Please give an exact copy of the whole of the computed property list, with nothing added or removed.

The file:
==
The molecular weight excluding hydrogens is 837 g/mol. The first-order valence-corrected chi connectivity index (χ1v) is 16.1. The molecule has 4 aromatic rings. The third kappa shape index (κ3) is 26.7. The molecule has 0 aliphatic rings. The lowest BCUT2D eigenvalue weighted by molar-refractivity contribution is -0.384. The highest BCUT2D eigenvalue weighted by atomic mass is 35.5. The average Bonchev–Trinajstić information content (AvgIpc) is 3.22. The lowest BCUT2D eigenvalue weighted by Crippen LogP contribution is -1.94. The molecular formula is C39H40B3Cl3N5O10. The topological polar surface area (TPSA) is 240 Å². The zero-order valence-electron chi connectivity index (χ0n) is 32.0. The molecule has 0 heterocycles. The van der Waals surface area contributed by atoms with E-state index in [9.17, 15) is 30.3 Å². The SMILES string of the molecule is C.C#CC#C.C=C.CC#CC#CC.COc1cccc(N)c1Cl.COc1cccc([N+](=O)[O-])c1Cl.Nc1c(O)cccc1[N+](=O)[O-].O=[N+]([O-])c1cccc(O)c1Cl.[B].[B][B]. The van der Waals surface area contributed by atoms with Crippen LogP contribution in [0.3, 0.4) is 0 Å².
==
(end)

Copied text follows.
The molecular weight excluding hydrogens is 837 g/mol. The first-order valence-corrected chi connectivity index (χ1v) is 16.1. The molecule has 4 aromatic rings. The third kappa shape index (κ3) is 26.7. The molecule has 0 aliphatic rings. The lowest BCUT2D eigenvalue weighted by molar-refractivity contribution is -0.384. The highest BCUT2D eigenvalue weighted by atomic mass is 35.5. The average Bonchev–Trinajstić information content (AvgIpc) is 3.22. The lowest BCUT2D eigenvalue weighted by Crippen LogP contribution is -1.94. The molecular formula is C39H40B3Cl3N5O10. The topological polar surface area (TPSA) is 240 Å². The zero-order valence-electron chi connectivity index (χ0n) is 32.0. The molecule has 0 heterocycles. The van der Waals surface area contributed by atoms with E-state index in [9.17, 15) is 30.3 Å². The SMILES string of the molecule is C.C#CC#C.C=C.CC#CC#CC.COc1cccc(N)c1Cl.COc1cccc([N+](=O)[O-])c1Cl.Nc1c(O)cccc1[N+](=O)[O-].O=[N+]([O-])c1cccc(O)c1Cl.[B].[B][B]. The van der Waals surface area contributed by atoms with Crippen LogP contribution in [0.3, 0.4) is 0 Å².